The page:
Morris water maze test for learning and memory deficits in Alzheimer's disease model mice

J Vis Exp. 2011 Jul 20;(53):2920. doi: 10.3791/2920.

Abstract

The Morris Water Maze (MWM) was first established by neuroscientist Richard G. Morris in 1981 in order to test hippocampal-dependent learning, including acquisition of spatial memory and long-term spatial memory. The MWM is a relatively simple procedure typically consisting of six day trials, the main advantage being the differentiation between the spatial (hidden-platform) and non-spatial (visible platform) conditions. In addition, the MWM testing environment reduces odor trail interference. This has led the task to be used extensively in the study of the neurobiology and neuropharmacology of spatial learning and memory. The MWM plays an important role in the validation of rodent models for neurocognitive disorders such as Alzheimer's Disease. In this protocol we discussed the typical procedure of MWM for testing learning and memory and data analysis commonly used in Alzheimer's disease transgenic model mice.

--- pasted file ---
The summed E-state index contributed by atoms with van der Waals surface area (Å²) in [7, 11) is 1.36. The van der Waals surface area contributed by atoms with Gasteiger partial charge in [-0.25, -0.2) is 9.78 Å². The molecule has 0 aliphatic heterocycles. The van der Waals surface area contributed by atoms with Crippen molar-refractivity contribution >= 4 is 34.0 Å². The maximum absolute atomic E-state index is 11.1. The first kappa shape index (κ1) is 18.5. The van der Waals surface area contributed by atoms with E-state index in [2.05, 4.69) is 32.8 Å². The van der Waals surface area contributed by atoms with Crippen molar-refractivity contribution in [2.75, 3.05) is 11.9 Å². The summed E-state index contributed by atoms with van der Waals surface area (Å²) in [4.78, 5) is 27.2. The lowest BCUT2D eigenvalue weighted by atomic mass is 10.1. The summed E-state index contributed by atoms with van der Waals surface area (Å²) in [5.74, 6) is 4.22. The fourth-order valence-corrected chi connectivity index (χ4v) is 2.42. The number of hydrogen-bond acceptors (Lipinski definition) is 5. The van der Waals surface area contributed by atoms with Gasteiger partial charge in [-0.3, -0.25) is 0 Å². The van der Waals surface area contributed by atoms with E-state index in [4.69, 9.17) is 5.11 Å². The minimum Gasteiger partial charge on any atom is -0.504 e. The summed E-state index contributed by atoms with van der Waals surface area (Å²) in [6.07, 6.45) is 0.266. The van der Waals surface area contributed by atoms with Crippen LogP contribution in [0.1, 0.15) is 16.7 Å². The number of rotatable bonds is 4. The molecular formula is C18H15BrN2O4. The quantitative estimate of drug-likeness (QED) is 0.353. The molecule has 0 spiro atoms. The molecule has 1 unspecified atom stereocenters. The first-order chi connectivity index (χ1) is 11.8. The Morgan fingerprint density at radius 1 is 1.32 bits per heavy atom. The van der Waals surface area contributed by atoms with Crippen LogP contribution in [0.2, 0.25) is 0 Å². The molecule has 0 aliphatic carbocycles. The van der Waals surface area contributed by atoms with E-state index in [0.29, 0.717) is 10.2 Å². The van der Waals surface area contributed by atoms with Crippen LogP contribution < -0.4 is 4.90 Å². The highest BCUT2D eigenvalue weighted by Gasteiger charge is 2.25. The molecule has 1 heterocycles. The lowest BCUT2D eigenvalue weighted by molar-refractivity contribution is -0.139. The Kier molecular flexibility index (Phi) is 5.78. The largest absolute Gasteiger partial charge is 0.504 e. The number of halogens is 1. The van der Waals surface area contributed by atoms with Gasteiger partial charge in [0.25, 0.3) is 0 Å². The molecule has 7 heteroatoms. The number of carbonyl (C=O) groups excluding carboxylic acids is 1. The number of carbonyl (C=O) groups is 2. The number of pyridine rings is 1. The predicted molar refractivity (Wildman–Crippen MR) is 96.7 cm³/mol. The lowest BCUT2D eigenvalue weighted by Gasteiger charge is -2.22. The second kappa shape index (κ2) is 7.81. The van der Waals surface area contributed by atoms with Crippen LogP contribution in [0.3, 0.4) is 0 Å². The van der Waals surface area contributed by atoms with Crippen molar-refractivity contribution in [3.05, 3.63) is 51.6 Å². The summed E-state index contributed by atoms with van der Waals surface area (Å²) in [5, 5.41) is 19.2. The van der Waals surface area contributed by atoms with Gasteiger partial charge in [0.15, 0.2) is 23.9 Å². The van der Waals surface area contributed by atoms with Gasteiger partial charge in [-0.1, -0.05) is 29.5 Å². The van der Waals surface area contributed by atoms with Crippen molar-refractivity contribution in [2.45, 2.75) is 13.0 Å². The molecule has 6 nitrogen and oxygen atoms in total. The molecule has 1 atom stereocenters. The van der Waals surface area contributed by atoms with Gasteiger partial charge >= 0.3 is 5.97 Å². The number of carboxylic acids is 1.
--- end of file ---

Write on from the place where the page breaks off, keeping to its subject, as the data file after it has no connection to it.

Publication types

  • Research Support, Non-U.S. Gov't
  • Video-Audio Media

MeSH terms

  • Alzheimer Disease / diagnosis*
  • Alzheimer Disease / physiopathology*
  • Animals
  • Disease Models, Animal*
  • Maze Learning*
  • Memory Disorders / diagnosis*
  • Memory Disorders / etiology
  • Memory Disorders / physiopathology*
  • Mice
  • Swimming*